at the Festival of Sail 2008, San Diego, CA
|Builder:||Interster Elbląg Shipyard, Gdańsk, Poland|
|Homeport:||St. John's, Antigua|
|Identification:||IMO number: 8859366|
|Status:||in active service, as of 2016[update]|
|Displacement:||180 long tons (183 t)|
|Length:||151 ft (46 m) sparred|
|Beam:||25 ft (7.6 m)|
|Draft:||13 ft (4.0 m)|
|Propulsion:||8,500 sq ft (790 m²) of sails|
The STS Kaisei (海星), meaning “Sea Star” in the Japanese language, is a steel-hulled brigantine designed by designed by Polish naval architect Zygmunt Choreń. It was built in Gdańsk, Poland in 1987. It is a two-masted vessel, square rigged on the foremast, with fore-and-aft sails on the mainmast.
Originally commissioned by the Polish Yachting Association as the Zew, she was acquired by the Sail Training Association of Japan (STAJ) and delivered to Japan via the Panama Canal in 1993 following a 16-month maiden voyage under the United Nations flag in which she saw 100-knot (190 km/h) winds off the coast of Scotland and participated in the American Tall Ship Celebration in 1992.
It has been suggested that the ship's name 'kaisei' could also be a play on words, with the word meaning "reform" in Japanese (written "改正").
Under the Japanese flag, she has visited 15 countries and has traveled extensively throughout the Pacific in her mission to promote the global community and bring countries and cultures together through the international language of the sea. She has covered roughly 40,000 nautical miles (around 80,000 km).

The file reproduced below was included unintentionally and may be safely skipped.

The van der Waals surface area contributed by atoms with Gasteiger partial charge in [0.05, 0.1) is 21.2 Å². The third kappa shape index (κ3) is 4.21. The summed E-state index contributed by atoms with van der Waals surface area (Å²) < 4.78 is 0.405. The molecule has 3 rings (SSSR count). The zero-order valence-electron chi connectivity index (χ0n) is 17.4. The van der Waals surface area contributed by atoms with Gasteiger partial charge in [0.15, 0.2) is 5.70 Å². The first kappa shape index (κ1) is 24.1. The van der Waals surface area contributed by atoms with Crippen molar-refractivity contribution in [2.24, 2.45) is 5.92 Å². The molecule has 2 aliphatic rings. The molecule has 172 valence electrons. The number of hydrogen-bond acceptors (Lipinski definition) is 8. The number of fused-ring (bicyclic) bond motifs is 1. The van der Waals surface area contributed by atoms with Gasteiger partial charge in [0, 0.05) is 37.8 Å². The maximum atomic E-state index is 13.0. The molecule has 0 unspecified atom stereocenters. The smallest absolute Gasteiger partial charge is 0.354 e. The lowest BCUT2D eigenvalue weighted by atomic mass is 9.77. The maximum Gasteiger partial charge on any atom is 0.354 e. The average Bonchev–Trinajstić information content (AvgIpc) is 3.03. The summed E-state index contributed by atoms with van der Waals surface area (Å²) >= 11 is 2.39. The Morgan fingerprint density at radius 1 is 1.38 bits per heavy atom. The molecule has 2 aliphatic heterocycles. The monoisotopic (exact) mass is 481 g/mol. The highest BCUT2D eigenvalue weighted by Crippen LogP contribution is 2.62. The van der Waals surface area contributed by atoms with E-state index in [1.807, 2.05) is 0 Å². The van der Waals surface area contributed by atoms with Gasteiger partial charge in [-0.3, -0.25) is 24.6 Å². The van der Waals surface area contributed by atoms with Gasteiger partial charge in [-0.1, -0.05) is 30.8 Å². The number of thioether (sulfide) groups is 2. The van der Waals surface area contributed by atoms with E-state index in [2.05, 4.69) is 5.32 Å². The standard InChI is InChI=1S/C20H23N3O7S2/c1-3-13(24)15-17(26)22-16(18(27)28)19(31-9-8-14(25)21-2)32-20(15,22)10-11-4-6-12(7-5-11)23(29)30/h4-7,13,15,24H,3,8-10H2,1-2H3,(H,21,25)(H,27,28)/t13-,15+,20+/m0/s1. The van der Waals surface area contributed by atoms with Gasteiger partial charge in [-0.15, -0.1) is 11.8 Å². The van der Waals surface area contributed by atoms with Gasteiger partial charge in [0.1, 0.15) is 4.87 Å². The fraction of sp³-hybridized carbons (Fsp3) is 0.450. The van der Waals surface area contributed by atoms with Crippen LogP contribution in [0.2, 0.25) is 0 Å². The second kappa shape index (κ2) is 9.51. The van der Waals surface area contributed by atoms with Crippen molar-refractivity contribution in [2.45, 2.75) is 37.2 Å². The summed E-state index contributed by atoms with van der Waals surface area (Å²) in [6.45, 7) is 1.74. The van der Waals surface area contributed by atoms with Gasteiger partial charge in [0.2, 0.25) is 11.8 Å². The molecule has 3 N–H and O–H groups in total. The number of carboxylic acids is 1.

In 1992 sailed with the Columbus fleet, flying the UN flag. Kaisei's maiden voyage lasted 16 months throughout Europe, East Coast US, Caribbean, Panama Canal, West Coast US and Pacific Islands covering 57,000 km. During this time period, the vessel flew the United Nations flag. Under Japanese flag she traveled throughout the Pacific and Asia. Carried over 10,000 trainees during the 14-year period.
Ocean Voyages Institute
Ocean Voyages Institute a California 501(c) 3 organization currently operates the vessel Kaisei and she serves as the figurehead and expedition ship of "Project Kaisei" which is an international program dedicated to implementing solutions to the problem of marine debris.
In August 2009, Kaisei embarked from San Francisco on a month-long voyage for the Ocean Voyages Institute as part of "Project Kaisei", a mission to study the Great Pacific Garbage Patch. She returned again in 2010 to the North Pacific Gyre and also took part in a variety of educational and awareness events.
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